Blakley began an aggressive brush control program and improved the pastures by curbing mesquite and other water hogging plants, something ranchers are concerned with today. With rangeland management came new opportunity.  The pronghorn antelope had roamed the prairies as long as any one could remember but by the mid 20th Century their numbers in Texas had dwindled to just a few small herds. In 1972 and 1973 more than 1,100 were captured and restocked throughout Arizona, New Mexico and Texas and 55 were released on the Rocker b ranch.  Herds began to flourish and the Rocker b today has a healthy and thriving herd of pronghorn.

With the help of modern wildlife management practices on the ranch, antelope are not the only wild game to be seen there. An resurgence of whitetail deer occurred after most of the brush control had been done. Hunting was permitted by invitation on the ranch in 1976. 

The Rocker b Ranch has a herd of brood mares and studs. They breed and train their own working horses. Every fulltime cowboy has a few to work from.It was a year later that Senator Blakely would turn the Rocker b ranch over to the Texas Scottish Rite Hospital for Children. With such a gift the TSRHC could expand the hospital’s development.

As impressive as the Rocker b’s history is, what is more inspiring is the work that the ranch’s profits help to fund — the Scottish Rite Hospital’s treatment of sick children. What follows is just a brief summary of the TSRHC’s history and description of its mission, again paraphrased from Mr. Hilburn’s book.

Texas Scottish Rite Hospital for Children

The Texas Scottish Rite Hospital for Children was founded by Dr. William Beall Carrell, M.D., in 1921. It was his vision and his passion that made this dream a reality. 

It was a time of depression and disease.  Polio became an epidemic sweeping across America and no one could hide from it, especially children.  The summer months seemed to be the worse.  No one knew where the disease came from nor did they know when it would leave.  Some blamed it on flies, the heat, or even pollen in the air.  The flu-like symptoms followed by weakening arms, legs, and then lungs, was hard on every heart. The paralysis of children affected by Polio was especially crippling to the heart of Dr. Carrrell.

He treated his young patients in his downtown Dallas clinic.  He was the first orthopedic surgeon in the area to treat children for paralysis and did so with no charge.  Soon his office became too small to see all the children affected by the debilitating disease.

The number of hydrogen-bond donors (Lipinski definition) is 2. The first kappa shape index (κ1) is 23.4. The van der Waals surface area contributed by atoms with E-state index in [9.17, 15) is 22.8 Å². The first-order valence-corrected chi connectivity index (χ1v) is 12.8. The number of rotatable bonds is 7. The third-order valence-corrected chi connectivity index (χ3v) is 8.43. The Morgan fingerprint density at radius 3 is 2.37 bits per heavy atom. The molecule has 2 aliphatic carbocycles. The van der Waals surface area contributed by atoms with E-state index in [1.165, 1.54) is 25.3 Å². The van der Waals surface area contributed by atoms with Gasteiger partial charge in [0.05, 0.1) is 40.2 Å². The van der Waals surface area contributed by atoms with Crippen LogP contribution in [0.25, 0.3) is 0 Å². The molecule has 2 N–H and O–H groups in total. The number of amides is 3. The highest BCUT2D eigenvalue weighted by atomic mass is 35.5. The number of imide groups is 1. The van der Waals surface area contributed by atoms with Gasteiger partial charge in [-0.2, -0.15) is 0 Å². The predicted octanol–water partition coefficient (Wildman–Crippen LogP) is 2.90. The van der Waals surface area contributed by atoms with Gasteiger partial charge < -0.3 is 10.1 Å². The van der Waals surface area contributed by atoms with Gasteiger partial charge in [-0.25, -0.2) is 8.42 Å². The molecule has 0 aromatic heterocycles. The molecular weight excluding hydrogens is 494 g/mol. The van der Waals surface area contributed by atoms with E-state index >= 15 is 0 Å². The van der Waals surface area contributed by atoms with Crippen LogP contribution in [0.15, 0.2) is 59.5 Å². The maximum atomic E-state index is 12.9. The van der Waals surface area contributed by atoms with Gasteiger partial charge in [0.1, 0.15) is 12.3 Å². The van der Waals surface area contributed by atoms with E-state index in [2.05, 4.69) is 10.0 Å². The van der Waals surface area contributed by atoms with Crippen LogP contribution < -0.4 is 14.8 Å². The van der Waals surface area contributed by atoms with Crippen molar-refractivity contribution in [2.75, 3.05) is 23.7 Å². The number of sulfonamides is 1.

Dr. Carrell began discussing his need and desire to treat these children with polio and to do so without charge with his fellow masons and other civic leaders.  It was then that the Masons went to their fellow Masons and were able to raise $20,000 to purchase a hospital for the children. 

Knowing the money necessary to staff and run the hospital would have to to come through donations they continued with the plan. Soon Dr. Carrell’s dream became reality and the afflicted children began receiving treatment free of charge at the new facility.

Then, in 1956, word came that Dr. Jonas Salk had developed a polio vaccine.

But even with polio conquered, Dr. Carrell never lost his vision of helping children without charging them.  In 1944 his son, Dr. Brandon Carrell, took over his duties. With new visions the TSRHC began offering treatment for a wide range of orthopedic disabilities caused by birth defects, diseases and injuries.  Over time, with new treatments came new technology, new patients and more need for funding.  And that’s when the gift of Rocker b Ranch played a pivotal role in the growth of TSRHC.  In 1977, a new hospital that would cover 400,000 square feet on six levels was built.  Today, The Texas Scottish Rite Hospital for Children sits on 14 acres of land in Dallas. 

Most of the patients today treated at TSRHC are orthopedic related.  Treatments include those for congenital orthopedic problems, such as scoliosis and congenital dislocation of the hip or spine disorders; orthopedic complications of cerebral palsy and neuromuscular disease such as muscular dystrophy;  and limb-length discrepancies and hand anomalies.  Spina bifida is the most common birth defect in the country today, and more spina bifida patients are treated at the TSRHC than anywhere in the United States.

The Texas Scottish Rite Hospital for Children also has a child development division.  It’s called the Luke Waites Child Development Center.  Dyslexia affects a large number of children, and at the Luke Waites Child Development Center, dyslexic children now have access to educational learning guides to help them, and it’s free. 

Research is vital to the TSRHC and plays a very important role in the way the hospital’s doctors and nurses care for their patients.  Their ongoing research and cumulative knowledge of scoliosis has resulted in the TSRH Spinal System.  It’s used world wide today to correct spinal deformities.  The TSRHC has developed a TRUE/LOC system used in the lengthening and straightening of limbs. 

The hospital is governed by Freemasons, a worldwide fraternal organization.  The TSRHC board trustees are members of the Scottish Rite Freemasonry of Texas.  The growth and expansion of this hospital operate on an individual voluntary basis.  Financial support of the hospital is operated on the same basis.  All children ages birth to 18 years of age can receive medical care from the TSRHC at no charge.  All that is needed is doctor referral. No proof of income is required.  Services are available for any child with a doctors note.